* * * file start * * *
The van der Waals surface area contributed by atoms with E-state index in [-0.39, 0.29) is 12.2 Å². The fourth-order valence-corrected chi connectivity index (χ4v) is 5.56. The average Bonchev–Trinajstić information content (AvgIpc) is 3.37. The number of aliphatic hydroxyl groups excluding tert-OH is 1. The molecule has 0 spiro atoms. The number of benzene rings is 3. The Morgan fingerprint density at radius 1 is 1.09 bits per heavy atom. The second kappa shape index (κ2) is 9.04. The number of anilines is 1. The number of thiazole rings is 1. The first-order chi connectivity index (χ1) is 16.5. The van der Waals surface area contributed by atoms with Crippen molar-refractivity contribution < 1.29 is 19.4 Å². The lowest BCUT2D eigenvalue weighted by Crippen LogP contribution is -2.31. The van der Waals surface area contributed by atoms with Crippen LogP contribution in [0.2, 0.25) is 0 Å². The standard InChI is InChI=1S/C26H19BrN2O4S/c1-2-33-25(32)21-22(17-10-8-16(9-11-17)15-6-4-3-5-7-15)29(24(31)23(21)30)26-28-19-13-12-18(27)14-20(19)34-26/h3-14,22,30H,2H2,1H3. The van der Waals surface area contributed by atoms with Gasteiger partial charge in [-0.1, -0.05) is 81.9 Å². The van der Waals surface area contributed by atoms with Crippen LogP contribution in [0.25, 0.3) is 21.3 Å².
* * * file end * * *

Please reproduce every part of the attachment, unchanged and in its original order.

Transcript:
The van der Waals surface area contributed by atoms with E-state index in [-0.39, 0.29) is 12.2 Å². The fourth-order valence-corrected chi connectivity index (χ4v) is 5.56. The average Bonchev–Trinajstić information content (AvgIpc) is 3.37. The number of aliphatic hydroxyl groups excluding tert-OH is 1. The molecule has 0 spiro atoms. The number of benzene rings is 3. The Morgan fingerprint density at radius 1 is 1.09 bits per heavy atom. The second kappa shape index (κ2) is 9.04. The number of anilines is 1. The number of thiazole rings is 1. The first-order chi connectivity index (χ1) is 16.5. The van der Waals surface area contributed by atoms with Crippen molar-refractivity contribution < 1.29 is 19.4 Å². The lowest BCUT2D eigenvalue weighted by Crippen LogP contribution is -2.31. The van der Waals surface area contributed by atoms with Crippen LogP contribution in [0.2, 0.25) is 0 Å². The standard InChI is InChI=1S/C26H19BrN2O4S/c1-2-33-25(32)21-22(17-10-8-16(9-11-17)15-6-4-3-5-7-15)29(24(31)23(21)30)26-28-19-13-12-18(27)14-20(19)34-26/h3-14,22,30H,2H2,1H3. The van der Waals surface area contributed by atoms with Gasteiger partial charge in [-0.1, -0.05) is 81.9 Å². The van der Waals surface area contributed by atoms with Crippen LogP contribution in [0.25, 0.3) is 21.3 Å².